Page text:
Another problem area for origins teaching where there is (possible) agreement concerns Origin of Life research. Moore realises that this is not Darwinism and that it is highly speculative. He writes in a way that is reminiscent of an ID scientist with concerns about the way this subject is taught:
"Speculations on the chemical origins of life are almost universally covered in school curricula under 'Evolution', despite the questionable relevance of the topic for evolution, and its rather uncertain scientific basis. At most it represents an opportunity to discuss the principles of disagreement and competing ideas in science. But it is far from sound evolutionary theory."
Is there a way forward? Moore sees some light on the horizon.
"A developer of first-class teaching resources in molecular biology, the National Centre for Biotechnology Education (NCBE) in Reading, UK, will soon make a significant contribution for molecular evolution. [. . .] the NCBE is preparing "A birthday present from Mr Darwin": a teaching resource on modern concepts in evolution, to be circulated to UK schools and hosted on a freely accessible webpage. One of the 12 exercises, for example, involves studying the melanocortin-1 receptor (McR1) gene sequences from paleontological finds to deduce the probable coat colour of woolly mammoths."
In passing, it is worth noting that ID scientists would put the emphasis on molecular biology and its implications for variation in living things (rather than molecular evolution). However, the puzzle in the quote above is that the "probable coat colour of woolly mammoths" completely by-passes anything linked to Darwin's theory. The genetics of body hair colouration is common ground for ID and evolutionary biologists.
Let's go to the final paragraph:
"There is something more serious at stake: the erosion of public trust in Darwin's original theory of evolution by natural selection in the face of 'alternative theories' from the Intelligent Design movement. An article in Science recently demonstrated a moderate correlation between knowledge of genetics and acceptance of the theory of evolution among members of the general public. No less than before, evolutionary theory needs to be buttressed by all the good science it can get, and there is no better place to start than in school."Oh dear! Where is the emphasis on finding truth? Where is the desire to explore the issues and follow the evidence wherever it leads? Implicit in this article is the recognition that the traditional defences of Darwinism are not as rigorous or persuasive as Darwinists would like them to be. Instead of teaching evidence for and against the theory and developing critical skills in students, the counsel is one of burying old arguments and closing ranks behind molecular phylogenetics to buttress up Darwin's explanation of the origin of species. Is this what education is really about?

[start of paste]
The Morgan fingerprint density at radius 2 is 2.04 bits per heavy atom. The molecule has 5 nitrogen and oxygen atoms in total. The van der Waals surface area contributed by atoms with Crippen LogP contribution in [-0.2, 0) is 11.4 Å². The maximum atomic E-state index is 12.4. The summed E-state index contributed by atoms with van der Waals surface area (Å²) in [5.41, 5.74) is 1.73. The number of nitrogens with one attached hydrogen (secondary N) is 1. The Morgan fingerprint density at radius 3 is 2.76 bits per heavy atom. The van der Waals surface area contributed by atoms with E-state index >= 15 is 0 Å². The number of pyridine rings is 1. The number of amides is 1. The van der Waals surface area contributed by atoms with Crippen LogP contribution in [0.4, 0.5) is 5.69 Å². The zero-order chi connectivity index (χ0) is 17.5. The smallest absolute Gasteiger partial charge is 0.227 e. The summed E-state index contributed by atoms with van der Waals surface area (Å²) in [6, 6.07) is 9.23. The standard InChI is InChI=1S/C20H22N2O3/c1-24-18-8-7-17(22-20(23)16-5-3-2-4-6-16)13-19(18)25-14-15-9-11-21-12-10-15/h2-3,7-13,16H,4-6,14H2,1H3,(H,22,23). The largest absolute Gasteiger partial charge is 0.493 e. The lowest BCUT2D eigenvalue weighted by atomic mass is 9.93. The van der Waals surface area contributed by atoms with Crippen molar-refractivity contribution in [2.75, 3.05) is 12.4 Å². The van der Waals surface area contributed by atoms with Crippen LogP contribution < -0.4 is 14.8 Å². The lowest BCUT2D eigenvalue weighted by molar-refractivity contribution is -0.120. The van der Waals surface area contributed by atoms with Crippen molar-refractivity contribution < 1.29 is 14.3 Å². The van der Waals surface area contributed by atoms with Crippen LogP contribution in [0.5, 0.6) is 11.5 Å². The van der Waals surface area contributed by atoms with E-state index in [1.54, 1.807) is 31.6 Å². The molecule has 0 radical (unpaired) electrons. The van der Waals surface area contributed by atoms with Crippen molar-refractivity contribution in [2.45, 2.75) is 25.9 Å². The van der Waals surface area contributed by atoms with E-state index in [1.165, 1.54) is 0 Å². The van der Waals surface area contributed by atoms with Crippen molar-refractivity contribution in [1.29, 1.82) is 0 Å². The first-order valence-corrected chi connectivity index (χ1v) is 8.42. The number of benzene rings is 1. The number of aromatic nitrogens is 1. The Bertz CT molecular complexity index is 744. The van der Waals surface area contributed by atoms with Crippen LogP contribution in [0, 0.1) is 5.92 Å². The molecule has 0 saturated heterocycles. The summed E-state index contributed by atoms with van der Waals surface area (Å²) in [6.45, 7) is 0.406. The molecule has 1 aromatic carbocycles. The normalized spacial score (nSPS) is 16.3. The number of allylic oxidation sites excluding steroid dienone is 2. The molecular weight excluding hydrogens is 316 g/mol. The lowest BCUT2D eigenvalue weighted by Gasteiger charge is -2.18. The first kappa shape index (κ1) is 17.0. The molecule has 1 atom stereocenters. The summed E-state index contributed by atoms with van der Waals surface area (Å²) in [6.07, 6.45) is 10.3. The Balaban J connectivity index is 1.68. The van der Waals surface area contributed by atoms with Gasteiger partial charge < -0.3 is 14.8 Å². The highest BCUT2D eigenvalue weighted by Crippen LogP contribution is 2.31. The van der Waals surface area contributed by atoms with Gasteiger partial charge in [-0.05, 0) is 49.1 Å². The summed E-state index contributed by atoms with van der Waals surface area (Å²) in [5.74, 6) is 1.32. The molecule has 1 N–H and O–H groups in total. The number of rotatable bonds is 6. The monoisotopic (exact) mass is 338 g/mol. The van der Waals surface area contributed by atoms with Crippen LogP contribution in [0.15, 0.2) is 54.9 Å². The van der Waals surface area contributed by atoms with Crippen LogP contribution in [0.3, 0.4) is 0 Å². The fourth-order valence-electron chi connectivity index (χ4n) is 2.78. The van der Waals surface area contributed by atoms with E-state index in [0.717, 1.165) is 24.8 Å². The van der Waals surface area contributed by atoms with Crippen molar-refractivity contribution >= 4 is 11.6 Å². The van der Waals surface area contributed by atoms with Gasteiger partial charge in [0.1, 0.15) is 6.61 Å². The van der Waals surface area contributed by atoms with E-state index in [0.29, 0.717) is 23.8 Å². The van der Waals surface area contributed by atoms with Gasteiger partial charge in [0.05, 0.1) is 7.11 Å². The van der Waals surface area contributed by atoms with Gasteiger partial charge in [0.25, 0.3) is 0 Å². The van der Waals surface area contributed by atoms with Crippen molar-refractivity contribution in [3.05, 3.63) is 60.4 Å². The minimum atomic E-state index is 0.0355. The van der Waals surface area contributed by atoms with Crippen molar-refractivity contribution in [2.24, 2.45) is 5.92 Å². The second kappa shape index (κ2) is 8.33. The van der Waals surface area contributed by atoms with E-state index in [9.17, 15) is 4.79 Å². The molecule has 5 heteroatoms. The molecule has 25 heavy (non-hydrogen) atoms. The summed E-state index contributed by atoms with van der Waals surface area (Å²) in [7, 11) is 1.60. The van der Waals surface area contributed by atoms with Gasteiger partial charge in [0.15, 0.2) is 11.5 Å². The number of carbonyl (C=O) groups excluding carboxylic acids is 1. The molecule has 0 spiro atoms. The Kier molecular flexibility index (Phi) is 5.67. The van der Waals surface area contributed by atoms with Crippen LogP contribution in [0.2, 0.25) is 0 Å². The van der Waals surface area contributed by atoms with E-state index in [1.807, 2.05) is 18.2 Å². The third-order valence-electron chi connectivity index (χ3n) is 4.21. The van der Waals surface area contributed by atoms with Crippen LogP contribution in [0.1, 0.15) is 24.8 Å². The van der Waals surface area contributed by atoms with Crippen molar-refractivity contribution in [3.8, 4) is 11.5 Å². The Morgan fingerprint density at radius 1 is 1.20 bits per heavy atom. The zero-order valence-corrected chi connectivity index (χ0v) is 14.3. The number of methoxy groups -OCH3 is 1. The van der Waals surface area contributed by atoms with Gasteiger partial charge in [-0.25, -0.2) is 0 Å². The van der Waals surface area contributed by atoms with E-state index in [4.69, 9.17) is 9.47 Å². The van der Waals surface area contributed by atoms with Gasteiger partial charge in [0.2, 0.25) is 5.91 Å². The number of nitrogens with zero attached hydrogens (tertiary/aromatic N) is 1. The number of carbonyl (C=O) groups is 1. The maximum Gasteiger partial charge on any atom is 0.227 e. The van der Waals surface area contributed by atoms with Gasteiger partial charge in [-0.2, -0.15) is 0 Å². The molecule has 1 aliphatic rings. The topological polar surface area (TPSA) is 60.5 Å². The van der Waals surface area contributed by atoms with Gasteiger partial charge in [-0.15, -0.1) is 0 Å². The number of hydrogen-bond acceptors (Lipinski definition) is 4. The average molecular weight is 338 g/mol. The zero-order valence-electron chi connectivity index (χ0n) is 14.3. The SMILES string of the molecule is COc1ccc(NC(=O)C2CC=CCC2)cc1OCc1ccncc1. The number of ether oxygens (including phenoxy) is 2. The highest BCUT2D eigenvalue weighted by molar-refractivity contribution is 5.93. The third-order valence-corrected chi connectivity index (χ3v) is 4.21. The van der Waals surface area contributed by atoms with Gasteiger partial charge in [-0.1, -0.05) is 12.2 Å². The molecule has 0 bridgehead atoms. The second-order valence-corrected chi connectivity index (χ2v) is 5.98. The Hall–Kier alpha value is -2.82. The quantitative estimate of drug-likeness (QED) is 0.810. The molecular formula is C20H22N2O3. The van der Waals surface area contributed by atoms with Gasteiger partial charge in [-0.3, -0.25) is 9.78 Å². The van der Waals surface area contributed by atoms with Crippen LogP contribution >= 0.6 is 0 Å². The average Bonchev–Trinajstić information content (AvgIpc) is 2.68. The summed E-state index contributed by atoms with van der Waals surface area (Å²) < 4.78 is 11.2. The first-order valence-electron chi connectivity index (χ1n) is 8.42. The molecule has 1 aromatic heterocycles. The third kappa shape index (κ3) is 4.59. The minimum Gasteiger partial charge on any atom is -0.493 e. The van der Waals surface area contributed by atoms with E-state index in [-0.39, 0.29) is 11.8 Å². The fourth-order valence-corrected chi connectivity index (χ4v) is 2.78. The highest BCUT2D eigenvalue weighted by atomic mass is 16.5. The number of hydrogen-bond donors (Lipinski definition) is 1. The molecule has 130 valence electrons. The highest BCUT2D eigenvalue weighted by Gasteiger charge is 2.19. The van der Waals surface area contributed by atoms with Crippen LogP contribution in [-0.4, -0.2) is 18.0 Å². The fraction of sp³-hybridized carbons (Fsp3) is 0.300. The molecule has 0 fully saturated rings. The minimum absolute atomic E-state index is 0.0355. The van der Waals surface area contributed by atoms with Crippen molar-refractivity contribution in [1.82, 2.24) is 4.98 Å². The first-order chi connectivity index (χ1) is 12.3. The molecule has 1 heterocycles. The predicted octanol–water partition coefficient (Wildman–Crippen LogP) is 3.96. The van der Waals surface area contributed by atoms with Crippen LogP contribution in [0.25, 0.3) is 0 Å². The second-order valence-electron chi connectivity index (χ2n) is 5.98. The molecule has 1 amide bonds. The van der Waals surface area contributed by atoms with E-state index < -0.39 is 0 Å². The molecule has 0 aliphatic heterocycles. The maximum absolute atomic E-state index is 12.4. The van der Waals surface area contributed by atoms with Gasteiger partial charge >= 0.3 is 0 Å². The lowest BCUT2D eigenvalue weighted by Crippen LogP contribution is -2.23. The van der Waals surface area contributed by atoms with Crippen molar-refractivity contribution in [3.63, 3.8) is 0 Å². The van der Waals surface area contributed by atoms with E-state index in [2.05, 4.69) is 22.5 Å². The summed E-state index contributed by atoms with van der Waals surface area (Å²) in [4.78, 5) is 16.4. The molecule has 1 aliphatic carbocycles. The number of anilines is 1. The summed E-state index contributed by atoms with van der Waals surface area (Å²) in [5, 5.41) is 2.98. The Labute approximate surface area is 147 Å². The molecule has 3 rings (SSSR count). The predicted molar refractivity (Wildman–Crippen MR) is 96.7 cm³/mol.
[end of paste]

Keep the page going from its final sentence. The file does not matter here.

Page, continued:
Science teaching must evolve
Nature 453, 31-32 (1 May 2008) | doi:10.1038/453031a
Abstract: Evolutionary theory, study and knowledge moved on dramatically in the latter half of the twentieth century, but school teaching, curricula and teacher training are still in the primeval soup era
Tyler, D. Suggestions for improving the teaching of evolutionary biology, ARN Literature Blog, 25 April 2008.